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How Do Shows Perform After They Lose Their Stars?

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    The Vampire Diaries returns for its seventh season on October 8. But, it's coming back without its titular diary writer. Elena (played by Nina Dobrev) has been locked in a magical coma and tucked away in a tomb, and will only wake up when something magical happens (probably coinciding with the series finale). Now the question is, will fans still tune in for the adventures of her vampirey co-stars?

    Other shows have soldiered on without their lead (or a fan-favorite leading player) with mixed results. In some cases, the series never gets its groove back, its chemistry forever out of whack as the show limps along for a season or two more. Sometimes, the refocusing is exactly what the show needs, bringing attention to secondary characters that grow to be even more interesting then the lead. The future of TVD is still unclear. But these series proved that no matter what, the show must go on.

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    Glee (Season 5, Cory Monteith)
    Ryan Murphy's high school musical had long been in decline before the tragic passing of Cory Monteith, but his tribute episode seems to mark the last time the pop culture consciousness at large was tuned into the show. With one less member of the original New Directions, the show seems more and more diluted, and the brief spike in viewership for the tribute was followed by a sharp decline.

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    Grey's Anatomy (Season 11, Patrick Dempsey)
    Grey's has had plenty of main characters exit the show (for those who tuned out awhile ago — Izzie, George, Burke, Cristina, Lexie, and Sloan are all gone), but McDreamy's death made the news. And not just E! News, the nightly news, where his death was mixed in with updates on international conflicts. While it might be too soon to say whether the series can rebound following this profound loss of eye candy, viewership hasn't seen a major decline, and the show seems to be returning to its roots, with plenty of comedic moments and a focus on friendship.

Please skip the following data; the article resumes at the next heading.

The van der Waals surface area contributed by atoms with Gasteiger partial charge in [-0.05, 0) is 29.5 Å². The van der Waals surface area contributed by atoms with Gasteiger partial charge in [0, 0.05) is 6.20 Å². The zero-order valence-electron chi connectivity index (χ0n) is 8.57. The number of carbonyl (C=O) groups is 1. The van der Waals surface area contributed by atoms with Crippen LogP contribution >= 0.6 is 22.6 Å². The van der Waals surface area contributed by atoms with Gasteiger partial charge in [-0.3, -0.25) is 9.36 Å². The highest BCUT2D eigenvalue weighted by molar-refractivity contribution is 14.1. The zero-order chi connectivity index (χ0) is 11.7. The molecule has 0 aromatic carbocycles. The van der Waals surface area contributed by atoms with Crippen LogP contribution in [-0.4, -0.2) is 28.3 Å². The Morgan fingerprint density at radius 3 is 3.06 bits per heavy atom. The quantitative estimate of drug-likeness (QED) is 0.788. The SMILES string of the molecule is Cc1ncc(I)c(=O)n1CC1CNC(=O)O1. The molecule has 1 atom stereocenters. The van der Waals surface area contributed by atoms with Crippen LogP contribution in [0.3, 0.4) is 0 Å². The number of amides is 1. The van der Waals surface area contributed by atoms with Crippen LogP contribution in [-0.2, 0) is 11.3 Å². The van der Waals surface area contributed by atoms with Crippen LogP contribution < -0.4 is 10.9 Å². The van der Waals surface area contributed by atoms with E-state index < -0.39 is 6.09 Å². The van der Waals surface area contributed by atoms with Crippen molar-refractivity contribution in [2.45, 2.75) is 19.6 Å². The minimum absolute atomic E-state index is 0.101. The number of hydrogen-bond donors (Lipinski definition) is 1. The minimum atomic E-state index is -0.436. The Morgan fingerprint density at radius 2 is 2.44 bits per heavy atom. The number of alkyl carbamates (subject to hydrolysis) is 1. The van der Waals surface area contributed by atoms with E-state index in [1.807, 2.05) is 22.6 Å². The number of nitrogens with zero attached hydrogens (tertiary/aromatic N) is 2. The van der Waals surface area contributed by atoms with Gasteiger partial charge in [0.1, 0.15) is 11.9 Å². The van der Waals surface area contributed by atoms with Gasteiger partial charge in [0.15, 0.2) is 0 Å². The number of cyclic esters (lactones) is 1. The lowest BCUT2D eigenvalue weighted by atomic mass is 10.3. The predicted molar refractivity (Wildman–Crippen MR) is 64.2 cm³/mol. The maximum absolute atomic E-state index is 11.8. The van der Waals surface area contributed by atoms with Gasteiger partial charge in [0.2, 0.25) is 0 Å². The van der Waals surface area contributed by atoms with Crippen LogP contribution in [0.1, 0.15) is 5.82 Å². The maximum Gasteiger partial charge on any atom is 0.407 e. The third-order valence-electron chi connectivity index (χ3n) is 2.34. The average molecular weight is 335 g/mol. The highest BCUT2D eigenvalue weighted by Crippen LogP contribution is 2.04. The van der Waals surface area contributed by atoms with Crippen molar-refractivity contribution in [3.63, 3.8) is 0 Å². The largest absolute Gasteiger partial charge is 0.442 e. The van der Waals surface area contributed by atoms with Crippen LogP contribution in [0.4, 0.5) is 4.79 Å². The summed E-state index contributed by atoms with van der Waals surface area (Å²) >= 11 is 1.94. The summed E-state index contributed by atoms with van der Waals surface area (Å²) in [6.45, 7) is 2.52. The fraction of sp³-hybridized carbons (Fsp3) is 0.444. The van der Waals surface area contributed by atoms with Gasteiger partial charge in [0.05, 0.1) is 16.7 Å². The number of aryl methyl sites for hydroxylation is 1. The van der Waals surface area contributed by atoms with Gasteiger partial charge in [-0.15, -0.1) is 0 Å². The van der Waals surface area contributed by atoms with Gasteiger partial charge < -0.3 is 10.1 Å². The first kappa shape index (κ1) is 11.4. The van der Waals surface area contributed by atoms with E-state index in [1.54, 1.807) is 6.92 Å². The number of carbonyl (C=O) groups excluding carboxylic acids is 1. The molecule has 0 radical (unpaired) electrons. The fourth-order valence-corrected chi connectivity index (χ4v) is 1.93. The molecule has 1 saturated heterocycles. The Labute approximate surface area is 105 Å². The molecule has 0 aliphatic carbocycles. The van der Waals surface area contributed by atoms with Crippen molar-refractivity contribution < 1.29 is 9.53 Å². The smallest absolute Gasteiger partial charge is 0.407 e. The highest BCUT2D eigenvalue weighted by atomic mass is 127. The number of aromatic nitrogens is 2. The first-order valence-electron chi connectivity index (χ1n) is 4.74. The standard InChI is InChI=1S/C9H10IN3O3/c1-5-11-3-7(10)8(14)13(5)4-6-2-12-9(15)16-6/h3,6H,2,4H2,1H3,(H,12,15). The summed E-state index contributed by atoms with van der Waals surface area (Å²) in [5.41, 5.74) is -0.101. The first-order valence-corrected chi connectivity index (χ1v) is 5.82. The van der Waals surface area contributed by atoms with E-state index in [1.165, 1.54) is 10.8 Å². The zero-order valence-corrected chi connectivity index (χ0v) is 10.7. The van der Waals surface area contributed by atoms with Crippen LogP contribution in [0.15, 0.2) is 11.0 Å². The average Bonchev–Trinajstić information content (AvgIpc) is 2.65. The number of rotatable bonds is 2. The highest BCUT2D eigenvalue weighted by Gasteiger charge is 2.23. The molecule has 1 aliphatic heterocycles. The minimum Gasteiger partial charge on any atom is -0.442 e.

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    The O.C. (Season 3, Mischa Barton)
    Barton's exit in particular may not have killed The O.C. (which only lasted for one Marissa-less season), but the season 3 finale feels so final. Continuing a teen show once the stars graduate is always tough, but when one of the grads dies to the tune of "Hallelujah," fans are even less likely to be jazzed for the college years.

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    Veronica Mars (Season 2, Teddy Dunn)
    Duncan left, and no one cared. A number of factors may have contributed to the untimely demise of Veronica Mars (the awful "fake rape" story line, multiple mysteries a season, a general conspiracy against good TV), but fans stinging over Duncan's exist is not one of them. There were less Duncan/Veronica shippers than Duncan/Piz shippers.

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    Community (Chevy Chase, Season 4)
    Chase was far from a fan favorite, but still the biggest name on the show when he exited amid rumors of clashes with showrunner Dan Harmon. Though it's very much an ensemble show, Chase's exit didn't seem to affect viewership, and the still loyal (and vocal) fan base was credited for pushing for a sixth season, which is streaming on Yahoo.